That's the core dilemma in the discussion over collegiality as a criterion used in evaluation. If universities can casually dismiss faculty because they're prickly, administrators can destroy that common space for debate in an a priori sense, because ideas are taking a lower priority than deviation from an arbitrarily set norm. But if That Guy can run rampant in a department, college, or university, the behavior effectively destroys common space for debate in a factual sense, as only a small handful are willing to be in the presence of That Guy, and you get a rump caucus masquerading as collegial governance. Obsess about personal behavior that is pricklier than your norm, and the ideal of paying attention to ideals is lost. Assume everyone has mental Kevlar, and the reality of a broad discussion is lost.

The AAUP statement is a practical and professional way to address the dilemma by forcing peers and administrators to be cautious in judging interpersonal prickliness: see where it affects the job. And the statement is explicit in warning that extreme behavior is not protected: "Professional misconduct or malfeasance should constitute an independently relevant matter for faculty evaluation. So, too, should efforts to obstruct the ability of colleagues to carry out their normal functions, to engage in personal attacks, or to violate ethical standards." The AAUP statement should not be much comfort to That Guys the world over, because it gives peers and administrators the ability to judge truly odious behavior as odious, if they choose.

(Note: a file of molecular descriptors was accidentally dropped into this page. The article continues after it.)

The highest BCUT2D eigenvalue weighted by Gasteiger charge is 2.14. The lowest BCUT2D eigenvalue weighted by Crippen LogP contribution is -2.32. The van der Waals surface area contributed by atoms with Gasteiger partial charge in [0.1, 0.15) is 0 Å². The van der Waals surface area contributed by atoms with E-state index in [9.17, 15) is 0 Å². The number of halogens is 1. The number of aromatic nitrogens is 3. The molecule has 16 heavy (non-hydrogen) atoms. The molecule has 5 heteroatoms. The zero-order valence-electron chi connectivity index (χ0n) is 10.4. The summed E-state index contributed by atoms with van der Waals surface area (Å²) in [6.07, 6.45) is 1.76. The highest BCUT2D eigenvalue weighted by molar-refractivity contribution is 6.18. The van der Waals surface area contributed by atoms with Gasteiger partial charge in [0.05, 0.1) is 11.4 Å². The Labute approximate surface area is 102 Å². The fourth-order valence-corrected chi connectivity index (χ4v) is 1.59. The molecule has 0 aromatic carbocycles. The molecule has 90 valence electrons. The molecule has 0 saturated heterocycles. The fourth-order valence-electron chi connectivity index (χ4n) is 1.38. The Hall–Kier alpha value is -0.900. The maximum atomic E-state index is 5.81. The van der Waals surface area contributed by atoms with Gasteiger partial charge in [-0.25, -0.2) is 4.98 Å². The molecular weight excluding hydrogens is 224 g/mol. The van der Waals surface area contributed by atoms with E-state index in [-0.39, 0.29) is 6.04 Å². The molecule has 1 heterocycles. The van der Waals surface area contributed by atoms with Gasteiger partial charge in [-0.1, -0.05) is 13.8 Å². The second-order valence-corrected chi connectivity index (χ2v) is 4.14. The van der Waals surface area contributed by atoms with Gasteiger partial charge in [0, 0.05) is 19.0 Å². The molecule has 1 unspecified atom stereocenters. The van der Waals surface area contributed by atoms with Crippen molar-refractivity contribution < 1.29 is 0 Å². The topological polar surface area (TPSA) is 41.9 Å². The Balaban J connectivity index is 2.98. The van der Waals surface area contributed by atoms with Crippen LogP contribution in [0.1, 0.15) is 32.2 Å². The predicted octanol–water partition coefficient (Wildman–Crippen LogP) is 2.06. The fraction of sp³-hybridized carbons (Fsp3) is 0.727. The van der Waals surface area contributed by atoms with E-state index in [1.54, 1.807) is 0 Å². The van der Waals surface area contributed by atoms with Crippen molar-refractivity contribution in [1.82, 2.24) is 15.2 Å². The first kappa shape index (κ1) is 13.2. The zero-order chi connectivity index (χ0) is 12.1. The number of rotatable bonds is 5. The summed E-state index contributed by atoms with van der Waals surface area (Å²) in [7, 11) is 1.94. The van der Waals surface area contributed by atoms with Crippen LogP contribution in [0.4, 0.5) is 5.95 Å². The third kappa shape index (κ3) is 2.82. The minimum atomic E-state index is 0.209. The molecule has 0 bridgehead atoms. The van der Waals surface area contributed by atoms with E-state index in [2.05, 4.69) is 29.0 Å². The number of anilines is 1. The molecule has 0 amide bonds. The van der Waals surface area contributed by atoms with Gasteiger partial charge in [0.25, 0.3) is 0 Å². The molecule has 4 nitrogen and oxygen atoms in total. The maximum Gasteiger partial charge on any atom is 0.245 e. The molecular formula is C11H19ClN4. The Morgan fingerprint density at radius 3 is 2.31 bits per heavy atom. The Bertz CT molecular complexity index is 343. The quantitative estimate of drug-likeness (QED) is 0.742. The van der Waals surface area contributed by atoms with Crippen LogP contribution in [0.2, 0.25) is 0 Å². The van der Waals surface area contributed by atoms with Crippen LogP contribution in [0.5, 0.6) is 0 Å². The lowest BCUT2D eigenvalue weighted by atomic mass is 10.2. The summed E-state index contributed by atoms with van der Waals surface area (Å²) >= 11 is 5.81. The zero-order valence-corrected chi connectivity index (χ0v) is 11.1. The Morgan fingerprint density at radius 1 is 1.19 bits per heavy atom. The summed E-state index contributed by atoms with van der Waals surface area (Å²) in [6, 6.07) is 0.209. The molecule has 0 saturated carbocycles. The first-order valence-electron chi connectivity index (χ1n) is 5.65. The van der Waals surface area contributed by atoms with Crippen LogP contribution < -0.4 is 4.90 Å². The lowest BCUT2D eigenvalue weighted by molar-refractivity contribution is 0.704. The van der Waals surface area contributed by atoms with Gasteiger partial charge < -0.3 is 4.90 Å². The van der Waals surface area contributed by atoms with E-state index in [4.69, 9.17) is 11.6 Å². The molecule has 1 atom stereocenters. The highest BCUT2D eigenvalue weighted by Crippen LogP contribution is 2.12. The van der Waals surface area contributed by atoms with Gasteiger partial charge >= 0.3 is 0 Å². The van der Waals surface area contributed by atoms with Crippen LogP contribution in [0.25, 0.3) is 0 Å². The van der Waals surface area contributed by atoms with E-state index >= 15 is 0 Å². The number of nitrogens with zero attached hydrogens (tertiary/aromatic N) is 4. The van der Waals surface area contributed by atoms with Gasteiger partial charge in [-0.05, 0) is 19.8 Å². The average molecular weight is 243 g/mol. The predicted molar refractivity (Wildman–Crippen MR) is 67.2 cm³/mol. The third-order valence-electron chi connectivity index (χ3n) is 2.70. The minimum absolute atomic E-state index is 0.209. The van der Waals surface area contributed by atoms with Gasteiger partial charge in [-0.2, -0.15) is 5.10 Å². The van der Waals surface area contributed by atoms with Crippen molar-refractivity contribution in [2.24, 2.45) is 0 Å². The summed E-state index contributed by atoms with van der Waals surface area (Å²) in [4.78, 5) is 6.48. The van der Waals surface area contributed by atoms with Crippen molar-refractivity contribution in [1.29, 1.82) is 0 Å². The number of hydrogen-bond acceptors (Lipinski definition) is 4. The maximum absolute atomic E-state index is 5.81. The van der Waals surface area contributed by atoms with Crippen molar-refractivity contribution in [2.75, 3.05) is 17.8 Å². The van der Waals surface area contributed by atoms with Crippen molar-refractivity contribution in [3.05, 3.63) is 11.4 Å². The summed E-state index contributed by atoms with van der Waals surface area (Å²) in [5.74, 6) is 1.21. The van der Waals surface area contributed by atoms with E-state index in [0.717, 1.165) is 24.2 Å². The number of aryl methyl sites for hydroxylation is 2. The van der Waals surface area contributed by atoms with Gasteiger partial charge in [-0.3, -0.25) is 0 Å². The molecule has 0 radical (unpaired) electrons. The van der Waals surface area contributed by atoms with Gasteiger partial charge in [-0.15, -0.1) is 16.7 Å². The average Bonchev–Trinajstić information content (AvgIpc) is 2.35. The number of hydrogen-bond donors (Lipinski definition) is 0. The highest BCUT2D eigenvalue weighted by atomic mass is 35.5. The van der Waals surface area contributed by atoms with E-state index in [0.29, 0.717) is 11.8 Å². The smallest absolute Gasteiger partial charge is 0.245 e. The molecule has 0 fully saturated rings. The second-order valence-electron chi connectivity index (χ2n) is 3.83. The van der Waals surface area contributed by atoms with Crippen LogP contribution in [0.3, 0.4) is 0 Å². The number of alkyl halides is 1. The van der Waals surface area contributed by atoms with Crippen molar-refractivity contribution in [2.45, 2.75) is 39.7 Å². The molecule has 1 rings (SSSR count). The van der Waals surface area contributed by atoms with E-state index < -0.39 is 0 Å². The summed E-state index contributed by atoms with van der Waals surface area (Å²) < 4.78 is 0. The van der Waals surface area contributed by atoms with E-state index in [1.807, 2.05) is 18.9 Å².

Ah... it's the if they choose where the rub usually lies. Faculty have very little training in confronting colleagues about their behavior. It's a little too easy to avoid conflict, to avoid pointing out that lying and backstabbing is inappropriate, because that's a horrible conversation to have no matter what its outcome. And when it comes to annual reviews for tenure-track faculty, it's tempting to be encouraging and avoid telling colleagues that they're not doing enough in research or teaching... or in treating colleagues, staff, and students like human beings. I understand the temptation of administrators to have collegiality as a separate item for tenure reviews: in many departments, there will not be the guts to stand up to That Guy, and the separate item seems to be a reasonable alternative, or an alternative for desperate administrators. But then you're left with one end of the dilemma I've sketched above, and you've betrayed core academic values.